Wireless Gigabit set to become next-gen Wi-Fi?
Alliances team up on tech testing
The Wireless Gigabit Alliance, developer of a wireless data technology that operates in the 60GHz band, has signed up the Wi-Fi Alliance to manage its hardware interoperability programme. The move positions WiGig as a key candidate for the next version of Wi-Fi.
Wireless Gigabit - aka WiGig - delivers data transfer speeds of up to 7Gb/s. The use of the 60GHz frequency means WiGig's range is limited - up to 10m, the Alliance says - though as the gap between base station and client increases, the data rate steps down.
The technology already has a connection with Wi-Fi: it's designed to smoothly switch over to 802.11n in the 5GHz or 2.4GHz bands when the 60GHz link fails. That requires closely connected hardware, of course, and paves the way for "tri-band devices" - kit that will connect using any available band as necessary.
Wi-Fi interoperability is an optional part of the WiGig specification.
WiGig Alliance executives said the move to involve the Wi-Fi Alliance was based on the latter's long experience and proven ability to manage interoperability and certification programmes.
The Wi-Fi Alliance is also an experienced marketer of wireless technology, but WiGig executives would not say how WiGig is to be promoted, or if the Wi-Fi Alliance will ultimately adopt their technology as the basis for a future form of Wi-Fi.
It would make sense if it did, given WiGig's ability to support backward compatibility with today's Wi-Fi hardware and the fact that the Wi-Fi brand is well established in the minds of consumers and is synonymous with wireless computing.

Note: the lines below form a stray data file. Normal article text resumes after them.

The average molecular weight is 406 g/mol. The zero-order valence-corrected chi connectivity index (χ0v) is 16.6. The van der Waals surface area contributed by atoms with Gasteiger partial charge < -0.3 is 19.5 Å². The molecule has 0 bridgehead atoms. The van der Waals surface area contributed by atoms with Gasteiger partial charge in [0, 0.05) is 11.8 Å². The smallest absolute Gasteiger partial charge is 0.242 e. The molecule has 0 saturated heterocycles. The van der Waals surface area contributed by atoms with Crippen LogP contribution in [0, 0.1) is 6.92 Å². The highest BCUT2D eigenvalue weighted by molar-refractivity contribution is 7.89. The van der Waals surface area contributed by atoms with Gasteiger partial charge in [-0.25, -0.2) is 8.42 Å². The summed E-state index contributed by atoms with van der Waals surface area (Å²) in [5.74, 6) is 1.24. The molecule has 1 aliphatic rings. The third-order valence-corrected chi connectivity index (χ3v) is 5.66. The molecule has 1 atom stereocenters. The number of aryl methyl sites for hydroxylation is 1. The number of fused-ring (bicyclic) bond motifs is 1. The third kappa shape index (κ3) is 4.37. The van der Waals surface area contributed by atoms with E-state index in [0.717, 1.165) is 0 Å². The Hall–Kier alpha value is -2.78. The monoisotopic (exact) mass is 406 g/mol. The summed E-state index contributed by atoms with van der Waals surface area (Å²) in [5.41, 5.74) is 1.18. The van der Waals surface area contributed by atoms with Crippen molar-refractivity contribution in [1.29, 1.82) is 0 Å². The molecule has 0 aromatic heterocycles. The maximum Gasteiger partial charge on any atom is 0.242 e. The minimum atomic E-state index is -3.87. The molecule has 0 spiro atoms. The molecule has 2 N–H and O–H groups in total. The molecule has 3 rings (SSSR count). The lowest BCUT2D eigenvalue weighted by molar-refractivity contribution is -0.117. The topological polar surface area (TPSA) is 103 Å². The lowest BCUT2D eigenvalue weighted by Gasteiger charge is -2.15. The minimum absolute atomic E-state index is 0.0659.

WiGig is backed by the likes of AMD, Intel, Dell, Nokia, Samsung, Toshiba, Panasonic, NEC, Microsoft and Nvidia and Intel, along with wireless chip specialists Atheros, Broadcom, Texas Instruments and Realtek.
Networking giant Cisco has signed up too: it takes a place on the WiGig Alliance board of directors today.
The WiGig 1.0 spec is available now to Alliance members and registered adopters. ®
A cynical comms engineer writes..........
I'm presuming that the developers are envisaging this as a platform for the streaming of HDTV to "laptops" rather than using this for point-to-point working.
With the somewhat sliding scale of frequency versus required power I am tempted to say this won't work well without either being exceptionally limited in range or prone to frying the user.
To paraphrase a comedy show of the 1970's "Never mind the quality, feel the bandwidth." We are in danger of running out of spectrum again.
Will it do AV kit as well as computer kit?
The range sounds better suited to connecting a display to a video source, rather than a PC to a router.
isn't this the same article as Billy Ray's, who got there a whole 7 minutes earlier? Aren't there opportunities here for "efficiency savings" (ie don't write the same article twice) in order to reduce your costs?